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Trust Building, Trust Breaking: The Dilemma of NATO Enlargement

Published online by Cambridge University Press:  28 October 2009

Barbara Koremenos
Affiliation:
University of California, Los Angeles
Charles Lipson
Affiliation:
University of Chicago
Duncan Snidal
Affiliation:
University of Chicago
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Summary

What determines the price of membership in an international institution? Barbara Koremenos, Charles Lipson, and Duncan Snidal hypothesize that uncertainty about the preferences of other states will increase that price, as stated in Rational Design conjecture M2, restrictive MEMBERSHIP will increase with UNCERTAINTY ABOUT PREFERENCES. When states are uncertain about the motivations of other states, they will demand costly signals of reassurance before being willing to cooperate fully. In a multilateral context, this may take the form of an institution with a significant barrier to entry, a price of admission. The price of admission serves to separate states who are seriously interested in cooperation from those who have more exploitative motivations. More cooperative states will be willing to pay the price, and this will reveal their cooperative nature to others, facilitating cooperation. Less cooperative states will not be willing to pay the price, and this too will reveal their type, leading others to cooperate less with them.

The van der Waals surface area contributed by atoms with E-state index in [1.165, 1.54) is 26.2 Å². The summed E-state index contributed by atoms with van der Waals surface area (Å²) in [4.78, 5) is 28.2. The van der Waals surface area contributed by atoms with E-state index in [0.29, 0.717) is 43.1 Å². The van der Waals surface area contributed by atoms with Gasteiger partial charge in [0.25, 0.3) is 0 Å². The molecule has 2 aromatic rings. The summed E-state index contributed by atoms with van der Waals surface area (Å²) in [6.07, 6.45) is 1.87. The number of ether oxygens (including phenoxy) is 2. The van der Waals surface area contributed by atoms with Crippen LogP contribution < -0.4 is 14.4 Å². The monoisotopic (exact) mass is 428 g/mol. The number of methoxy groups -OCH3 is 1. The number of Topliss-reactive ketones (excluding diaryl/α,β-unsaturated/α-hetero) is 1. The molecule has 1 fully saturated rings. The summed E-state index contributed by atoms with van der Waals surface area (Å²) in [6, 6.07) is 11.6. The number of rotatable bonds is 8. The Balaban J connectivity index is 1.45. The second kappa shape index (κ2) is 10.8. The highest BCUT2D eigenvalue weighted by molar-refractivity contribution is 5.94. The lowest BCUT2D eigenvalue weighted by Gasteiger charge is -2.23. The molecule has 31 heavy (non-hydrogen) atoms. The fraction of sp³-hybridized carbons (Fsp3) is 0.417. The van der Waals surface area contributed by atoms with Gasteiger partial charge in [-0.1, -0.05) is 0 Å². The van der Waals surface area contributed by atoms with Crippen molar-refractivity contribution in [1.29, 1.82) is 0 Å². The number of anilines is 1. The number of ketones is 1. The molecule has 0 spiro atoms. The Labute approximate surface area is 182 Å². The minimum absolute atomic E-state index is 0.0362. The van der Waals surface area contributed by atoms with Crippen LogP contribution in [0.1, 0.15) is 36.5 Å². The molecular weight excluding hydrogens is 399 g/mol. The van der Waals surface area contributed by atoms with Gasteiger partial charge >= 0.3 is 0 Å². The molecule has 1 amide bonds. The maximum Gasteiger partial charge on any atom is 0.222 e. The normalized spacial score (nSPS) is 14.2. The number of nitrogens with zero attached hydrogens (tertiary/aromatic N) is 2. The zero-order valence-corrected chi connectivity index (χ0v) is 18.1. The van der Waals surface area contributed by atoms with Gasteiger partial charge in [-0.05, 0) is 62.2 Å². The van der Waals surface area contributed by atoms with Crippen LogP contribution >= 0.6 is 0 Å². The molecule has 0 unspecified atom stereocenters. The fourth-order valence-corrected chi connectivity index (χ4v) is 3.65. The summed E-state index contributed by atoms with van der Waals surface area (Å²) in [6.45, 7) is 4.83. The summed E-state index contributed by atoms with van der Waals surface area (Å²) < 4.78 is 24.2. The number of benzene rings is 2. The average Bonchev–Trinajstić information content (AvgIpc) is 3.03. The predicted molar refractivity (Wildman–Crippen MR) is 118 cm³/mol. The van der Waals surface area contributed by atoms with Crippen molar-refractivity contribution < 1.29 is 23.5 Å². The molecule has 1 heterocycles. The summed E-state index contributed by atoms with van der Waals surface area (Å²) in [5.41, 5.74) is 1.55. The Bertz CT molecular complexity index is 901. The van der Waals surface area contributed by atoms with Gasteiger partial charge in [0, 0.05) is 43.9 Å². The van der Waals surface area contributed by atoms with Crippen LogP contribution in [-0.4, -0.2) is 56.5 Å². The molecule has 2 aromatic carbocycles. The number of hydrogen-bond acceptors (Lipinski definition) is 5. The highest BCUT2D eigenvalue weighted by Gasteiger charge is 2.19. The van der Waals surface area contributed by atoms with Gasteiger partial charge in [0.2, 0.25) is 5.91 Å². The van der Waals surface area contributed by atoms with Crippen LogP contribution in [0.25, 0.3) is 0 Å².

The case of NATO enlargement is a perfect example of this logic at work. In the recent enlargement round, NATO established an extensive set of criteria to determine who would be admitted and who would not. The criteria included democratization, civilian control over the military, and the resolution of all border disputes and frictions with neighbors over ethnic minority issues. These hurdles served to separate the more cooperative states from the rest, enabling NATO to admit and cooperate more intensively with those states with proven cooperative credentials.

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Publisher: Cambridge University Press
Print publication year: 2003

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